Thursday, December 11, 2008

Important pattern in C#

While programming, one sometimes needs static methods - methods that cannot meaningfully be associated with an object (a class instance). One example that comes to mind is Math.Abs, but Factory.CreateCustomer might be another. On the other hand, static methods make the methods that use them hard to test - what do you do if you try to test a method that calls Factory.CreateCustomer()? You don't want it to do that, you might want to return a fake customer, or null, or a NullCustomer - any of a number of choices.

One solution - the most recommended one, in fact, as far as I can tell - is to extract the method in an interface (IFactory.CreateCustomer) and pass an instance of that interface to either the constructor of the class under test, or directly to the tested method. Which is nice, except sometimes you can't alter the constructor of a class (like Pages in ASP.NET and Entities when working with Linq to Sql), and passing the interface to each method looks somewhat ugly.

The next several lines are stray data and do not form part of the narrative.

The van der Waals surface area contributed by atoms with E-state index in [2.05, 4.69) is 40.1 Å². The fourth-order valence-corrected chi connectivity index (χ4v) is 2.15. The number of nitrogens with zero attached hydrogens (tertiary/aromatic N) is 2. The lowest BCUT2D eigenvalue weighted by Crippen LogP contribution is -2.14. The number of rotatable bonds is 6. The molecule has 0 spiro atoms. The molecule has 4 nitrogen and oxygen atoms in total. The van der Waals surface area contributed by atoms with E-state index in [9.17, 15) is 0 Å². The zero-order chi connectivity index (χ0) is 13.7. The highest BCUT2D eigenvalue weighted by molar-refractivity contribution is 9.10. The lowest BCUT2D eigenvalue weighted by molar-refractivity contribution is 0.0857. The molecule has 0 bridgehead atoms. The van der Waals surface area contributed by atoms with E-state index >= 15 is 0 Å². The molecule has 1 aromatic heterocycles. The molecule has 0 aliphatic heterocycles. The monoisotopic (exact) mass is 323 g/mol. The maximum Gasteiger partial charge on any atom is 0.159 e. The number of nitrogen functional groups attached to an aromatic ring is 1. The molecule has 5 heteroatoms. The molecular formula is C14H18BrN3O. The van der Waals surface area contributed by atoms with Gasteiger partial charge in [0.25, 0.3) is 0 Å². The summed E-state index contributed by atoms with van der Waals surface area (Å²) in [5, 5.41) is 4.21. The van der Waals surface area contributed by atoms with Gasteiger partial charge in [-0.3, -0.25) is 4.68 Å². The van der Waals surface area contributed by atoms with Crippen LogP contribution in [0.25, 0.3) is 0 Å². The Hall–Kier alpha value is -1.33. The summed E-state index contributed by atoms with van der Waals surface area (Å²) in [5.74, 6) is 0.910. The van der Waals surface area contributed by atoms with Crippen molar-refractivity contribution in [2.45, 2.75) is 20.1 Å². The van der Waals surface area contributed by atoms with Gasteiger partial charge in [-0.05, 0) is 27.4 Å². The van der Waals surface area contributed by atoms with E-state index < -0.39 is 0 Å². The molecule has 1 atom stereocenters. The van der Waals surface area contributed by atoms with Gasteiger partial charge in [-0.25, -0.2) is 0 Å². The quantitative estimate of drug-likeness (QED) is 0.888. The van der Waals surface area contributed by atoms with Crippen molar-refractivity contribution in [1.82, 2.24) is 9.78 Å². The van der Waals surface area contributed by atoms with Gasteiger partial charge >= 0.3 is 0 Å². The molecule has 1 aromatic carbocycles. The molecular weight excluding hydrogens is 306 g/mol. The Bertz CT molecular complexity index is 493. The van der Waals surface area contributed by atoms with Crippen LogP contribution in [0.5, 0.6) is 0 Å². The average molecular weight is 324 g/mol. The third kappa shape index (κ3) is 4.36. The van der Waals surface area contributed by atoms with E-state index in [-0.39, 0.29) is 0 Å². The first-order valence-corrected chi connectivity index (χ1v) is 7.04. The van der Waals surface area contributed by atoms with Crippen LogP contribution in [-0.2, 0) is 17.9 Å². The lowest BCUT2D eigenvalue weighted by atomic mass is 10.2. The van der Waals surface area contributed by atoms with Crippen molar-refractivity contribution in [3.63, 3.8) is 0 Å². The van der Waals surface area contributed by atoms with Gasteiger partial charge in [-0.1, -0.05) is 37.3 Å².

A few days ago I found another method (I think it was on Ayende's blog, but I'm not sure):

  1. public static class Factory  
  2. {  
  3.   public static Func<int?, Customer> FindCustomer = customerID => GetDB().FindCustomer(CustomerID);  
  4. }  


This declares FindCustomer as a delegate to a function taking a nullable int (the customer ID) and returning a Customer, and initializes this delegate to point to a specific function. However, and here is the great part, nothing prevents one from overwriting this function in testing to return a mock customer or whatever.

It's too early for me to tell if this is a great idea or a bad one, so I might change my mind later; but so far I'm pleased with it.

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